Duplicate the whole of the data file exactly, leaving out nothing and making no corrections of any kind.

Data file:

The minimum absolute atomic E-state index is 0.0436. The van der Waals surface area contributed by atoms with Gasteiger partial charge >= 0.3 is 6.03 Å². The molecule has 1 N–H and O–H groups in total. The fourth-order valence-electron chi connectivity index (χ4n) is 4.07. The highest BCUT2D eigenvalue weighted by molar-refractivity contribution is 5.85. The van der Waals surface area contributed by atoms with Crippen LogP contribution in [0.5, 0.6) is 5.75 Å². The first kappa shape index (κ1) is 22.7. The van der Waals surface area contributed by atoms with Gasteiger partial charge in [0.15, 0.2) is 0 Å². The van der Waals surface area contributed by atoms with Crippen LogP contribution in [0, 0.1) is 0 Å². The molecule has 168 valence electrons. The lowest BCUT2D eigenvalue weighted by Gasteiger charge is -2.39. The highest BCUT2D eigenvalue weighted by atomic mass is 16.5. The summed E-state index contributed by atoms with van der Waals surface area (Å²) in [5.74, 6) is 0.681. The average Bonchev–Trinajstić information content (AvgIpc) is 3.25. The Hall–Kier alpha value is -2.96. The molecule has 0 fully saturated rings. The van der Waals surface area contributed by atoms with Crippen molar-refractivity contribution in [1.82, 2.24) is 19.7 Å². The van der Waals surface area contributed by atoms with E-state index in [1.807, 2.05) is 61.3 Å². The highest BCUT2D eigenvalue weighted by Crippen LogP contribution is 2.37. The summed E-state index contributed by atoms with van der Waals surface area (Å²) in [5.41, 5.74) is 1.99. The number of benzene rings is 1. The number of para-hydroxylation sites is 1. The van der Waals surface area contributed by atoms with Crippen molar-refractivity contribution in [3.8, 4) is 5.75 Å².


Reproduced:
The minimum absolute atomic E-state index is 0.0436. The van der Waals surface area contributed by atoms with Gasteiger partial charge >= 0.3 is 6.03 Å². The molecule has 1 N–H and O–H groups in total. The fourth-order valence-electron chi connectivity index (χ4n) is 4.07. The highest BCUT2D eigenvalue weighted by molar-refractivity contribution is 5.85. The van der Waals surface area contributed by atoms with Crippen LogP contribution in [0.5, 0.6) is 5.75 Å². The first kappa shape index (κ1) is 22.7. The van der Waals surface area contributed by atoms with Gasteiger partial charge in [0.15, 0.2) is 0 Å². The van der Waals surface area contributed by atoms with Crippen LogP contribution in [0, 0.1) is 0 Å². The molecule has 168 valence electrons. The lowest BCUT2D eigenvalue weighted by Gasteiger charge is -2.39. The highest BCUT2D eigenvalue weighted by atomic mass is 16.5. The summed E-state index contributed by atoms with van der Waals surface area (Å²) in [5.74, 6) is 0.681. The average Bonchev–Trinajstić information content (AvgIpc) is 3.25. The Hall–Kier alpha value is -2.96. The molecule has 0 fully saturated rings. The van der Waals surface area contributed by atoms with Crippen molar-refractivity contribution in [1.82, 2.24) is 19.7 Å². The van der Waals surface area contributed by atoms with E-state index in [1.807, 2.05) is 61.3 Å². The highest BCUT2D eigenvalue weighted by Crippen LogP contribution is 2.37. The summed E-state index contributed by atoms with van der Waals surface area (Å²) in [5.41, 5.74) is 1.99. The number of benzene rings is 1. The number of para-hydroxylation sites is 1. The van der Waals surface area contributed by atoms with Crippen molar-refractivity contribution in [3.8, 4) is 5.75 Å².